Microsoft's E3 keynote may not have had, Usher aside, so much of the sparkling glitz and glamour of previous years, but for Signal Studios it represented a PR highlight. The Toy Soldiers developer was rewarded for the performance of its action RTS series - the original game of which was 2010's top-selling XBLA title - with a hugely valuable spot in Microsoft's presentation for its forthcoming title, Ascend: New Gods.
Amid the Halo, Gears, Fable and Splinter Cell announcements, Ascend was shown as one of three hot XBLA prospects coming to Microsoft's online service. Exhibiting Signal's trademark ambition and polished visual style, Ascend is also embracing second screen concepts and asynchronous multi-device multiplayer.
Here, we chat to president and creative director D.R. Albright III to discover how his company earned its place in the limelight and what he intends to do with it.
Q:You've come a long way under the wing of Microsoft, from the success of Toy Soldiers to being a big presence with Ascend during the E3 presentation. What sort of relationship do you have with them?
D.R. Albright III:A lot of the individuals at MS are really smart, capable people who are at our offices multiple times a week and I consider them friends now, not just business associates. Our producer, Caesar Filori and his crew are top notch. That said, sometimes I want to pull my hair out working around and through the bureaucracy of the organization itself. People have a tendency to complain a lot and believe the grass is greener on the other side. I sometimes think that with Microsoft, but ultimately Signal certainly wouldn't be as successful as it has been without the support it received from MS and I truly appreciate that fact.
It was rare to receive funding for downloadable games when Signal started and we were trying to convince people to pay for a WW1 game with toys - not an easy sell. Ken Lobb, Ted Woolsey and a few others at Microsoft saved us by pushing the Toy Soldiers concept through despite the doubt . Thankfully, it worked out well for both parties.
Q:How have you nurtured that? Would you say you have a privileged exposure to platform plans?
D.R. Albright III:Ultimately, we do get a shot at doing things a lot of developers don't get to do. For example, Ascend had the only working Smart Glass demo at E3, at least for games. On the surface, this might not seem like a big deal - or maybe we are the only suckers who said yes. Either way, that ends up getting Signal a mention in publications like US TODAY which is a big deal. We probably only have small developer/XBLA level privileged access. I might know more about what's happening than some guy commenting on a Neogaf forum, but I am pretty sure that the CoD and Assassin's Creed folks are privy to a lot more information than me. That's ok. It makes sense from a business standpoint that they would.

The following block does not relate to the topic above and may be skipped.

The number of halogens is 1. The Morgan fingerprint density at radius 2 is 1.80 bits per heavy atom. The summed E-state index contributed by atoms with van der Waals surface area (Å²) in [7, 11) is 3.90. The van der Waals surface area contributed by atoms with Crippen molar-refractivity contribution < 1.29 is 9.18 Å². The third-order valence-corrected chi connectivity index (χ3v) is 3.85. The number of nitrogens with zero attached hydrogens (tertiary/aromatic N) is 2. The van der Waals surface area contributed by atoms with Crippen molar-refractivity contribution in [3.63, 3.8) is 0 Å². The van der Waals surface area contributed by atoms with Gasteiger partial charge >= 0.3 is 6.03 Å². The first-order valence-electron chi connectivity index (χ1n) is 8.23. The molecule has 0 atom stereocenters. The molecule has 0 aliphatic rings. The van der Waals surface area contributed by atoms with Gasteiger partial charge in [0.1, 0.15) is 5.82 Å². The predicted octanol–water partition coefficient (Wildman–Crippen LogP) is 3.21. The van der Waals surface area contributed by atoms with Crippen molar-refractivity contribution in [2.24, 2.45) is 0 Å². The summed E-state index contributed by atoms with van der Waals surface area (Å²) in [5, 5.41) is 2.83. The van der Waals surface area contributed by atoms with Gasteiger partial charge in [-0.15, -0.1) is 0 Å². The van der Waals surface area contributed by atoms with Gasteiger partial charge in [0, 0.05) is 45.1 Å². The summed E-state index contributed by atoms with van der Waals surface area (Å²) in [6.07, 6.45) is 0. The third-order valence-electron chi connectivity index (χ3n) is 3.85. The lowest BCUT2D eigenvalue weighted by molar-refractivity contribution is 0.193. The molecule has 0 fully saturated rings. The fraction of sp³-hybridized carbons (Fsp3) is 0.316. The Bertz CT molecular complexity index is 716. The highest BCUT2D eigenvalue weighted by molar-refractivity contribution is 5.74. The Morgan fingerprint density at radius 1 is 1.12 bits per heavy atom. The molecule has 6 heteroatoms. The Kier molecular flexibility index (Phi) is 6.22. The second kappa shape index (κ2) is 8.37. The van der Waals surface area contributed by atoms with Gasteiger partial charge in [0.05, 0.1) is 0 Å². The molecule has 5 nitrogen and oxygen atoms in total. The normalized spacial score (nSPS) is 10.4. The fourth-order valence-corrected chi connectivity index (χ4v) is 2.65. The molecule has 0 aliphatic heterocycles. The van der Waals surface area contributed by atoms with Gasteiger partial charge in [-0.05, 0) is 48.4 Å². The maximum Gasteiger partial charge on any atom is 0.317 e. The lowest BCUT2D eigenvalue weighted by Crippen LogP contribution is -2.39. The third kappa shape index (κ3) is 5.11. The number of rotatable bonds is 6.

Q:Any 'danger' of an acquisition?
D.R. Albright III:Ha. Well, you'd have to ask Microsoft. From my perspective, it depends on what day it is. Sometimes I wake up and think to myself, do I really want to borrow money from my dad again? Or I see a life-size Halo Warthog and think how incredible it would be to have access to all those resources. Other days I wake up defiant and full of piss and think that Signal is indie and we didn't start a company to be engulfed by a giant bureaucracy and have some middle manager define what we will do.
That said, the reality is that you always have a boss and someone is always telling you what to do in any situation. Ultimately, no one understands the stress of this unless they have done it themselves and I completely sympathize with small developers who end up wanting to be acquired - I am happy for the ones that do.
"Sometimes I wake up and think to myself, do I really want to borrow money from my dad again? Other days I wake up defiant and full of piss and think that Signal is indie and we didn't start a company to be engulfed by a giant bureaucracy."